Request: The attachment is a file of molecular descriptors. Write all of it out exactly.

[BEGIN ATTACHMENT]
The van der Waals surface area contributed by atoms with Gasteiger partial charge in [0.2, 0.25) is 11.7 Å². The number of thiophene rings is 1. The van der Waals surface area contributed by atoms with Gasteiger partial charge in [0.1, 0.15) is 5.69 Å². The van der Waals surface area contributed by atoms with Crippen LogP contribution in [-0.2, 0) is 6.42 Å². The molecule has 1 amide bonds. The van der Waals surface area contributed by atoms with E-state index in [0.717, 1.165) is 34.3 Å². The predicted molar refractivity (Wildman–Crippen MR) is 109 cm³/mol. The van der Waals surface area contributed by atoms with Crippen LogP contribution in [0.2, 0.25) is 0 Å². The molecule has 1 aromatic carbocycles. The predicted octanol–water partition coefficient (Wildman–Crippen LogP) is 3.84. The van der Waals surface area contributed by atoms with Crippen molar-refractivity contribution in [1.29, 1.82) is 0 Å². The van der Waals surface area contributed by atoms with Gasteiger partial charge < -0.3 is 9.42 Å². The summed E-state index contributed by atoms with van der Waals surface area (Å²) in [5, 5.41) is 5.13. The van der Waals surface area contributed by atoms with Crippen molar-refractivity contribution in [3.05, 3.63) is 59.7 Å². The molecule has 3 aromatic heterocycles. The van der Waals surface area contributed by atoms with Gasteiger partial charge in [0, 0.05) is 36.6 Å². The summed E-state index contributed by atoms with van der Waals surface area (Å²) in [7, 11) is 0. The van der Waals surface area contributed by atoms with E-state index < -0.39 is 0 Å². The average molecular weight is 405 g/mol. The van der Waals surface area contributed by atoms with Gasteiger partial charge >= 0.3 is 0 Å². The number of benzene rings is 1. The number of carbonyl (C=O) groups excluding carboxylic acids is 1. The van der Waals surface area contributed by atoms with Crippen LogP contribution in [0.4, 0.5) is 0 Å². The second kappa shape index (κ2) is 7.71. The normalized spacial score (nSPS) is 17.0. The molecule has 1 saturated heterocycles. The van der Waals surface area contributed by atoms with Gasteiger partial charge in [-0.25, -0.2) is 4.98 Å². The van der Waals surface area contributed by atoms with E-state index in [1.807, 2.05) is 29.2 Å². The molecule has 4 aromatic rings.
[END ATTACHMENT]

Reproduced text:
The van der Waals surface area contributed by atoms with Gasteiger partial charge in [0.2, 0.25) is 11.7 Å². The number of thiophene rings is 1. The van der Waals surface area contributed by atoms with Gasteiger partial charge in [0.1, 0.15) is 5.69 Å². The van der Waals surface area contributed by atoms with Crippen LogP contribution in [-0.2, 0) is 6.42 Å². The molecule has 1 amide bonds. The van der Waals surface area contributed by atoms with E-state index in [0.717, 1.165) is 34.3 Å². The predicted molar refractivity (Wildman–Crippen MR) is 109 cm³/mol. The van der Waals surface area contributed by atoms with Crippen LogP contribution in [0.2, 0.25) is 0 Å². The molecule has 1 aromatic carbocycles. The predicted octanol–water partition coefficient (Wildman–Crippen LogP) is 3.84. The van der Waals surface area contributed by atoms with Crippen molar-refractivity contribution in [1.29, 1.82) is 0 Å². The van der Waals surface area contributed by atoms with Gasteiger partial charge < -0.3 is 9.42 Å². The summed E-state index contributed by atoms with van der Waals surface area (Å²) in [5, 5.41) is 5.13. The van der Waals surface area contributed by atoms with Crippen molar-refractivity contribution in [3.05, 3.63) is 59.7 Å². The molecule has 3 aromatic heterocycles. The van der Waals surface area contributed by atoms with Gasteiger partial charge in [0, 0.05) is 36.6 Å². The summed E-state index contributed by atoms with van der Waals surface area (Å²) in [7, 11) is 0. The van der Waals surface area contributed by atoms with E-state index < -0.39 is 0 Å². The average molecular weight is 405 g/mol. The van der Waals surface area contributed by atoms with Gasteiger partial charge >= 0.3 is 0 Å². The number of benzene rings is 1. The number of carbonyl (C=O) groups excluding carboxylic acids is 1. The van der Waals surface area contributed by atoms with Crippen LogP contribution in [0.4, 0.5) is 0 Å². The second kappa shape index (κ2) is 7.71. The normalized spacial score (nSPS) is 17.0. The molecule has 1 saturated heterocycles. The van der Waals surface area contributed by atoms with Gasteiger partial charge in [-0.25, -0.2) is 4.98 Å². The van der Waals surface area contributed by atoms with E-state index in [1.807, 2.05) is 29.2 Å². The molecule has 4 aromatic rings.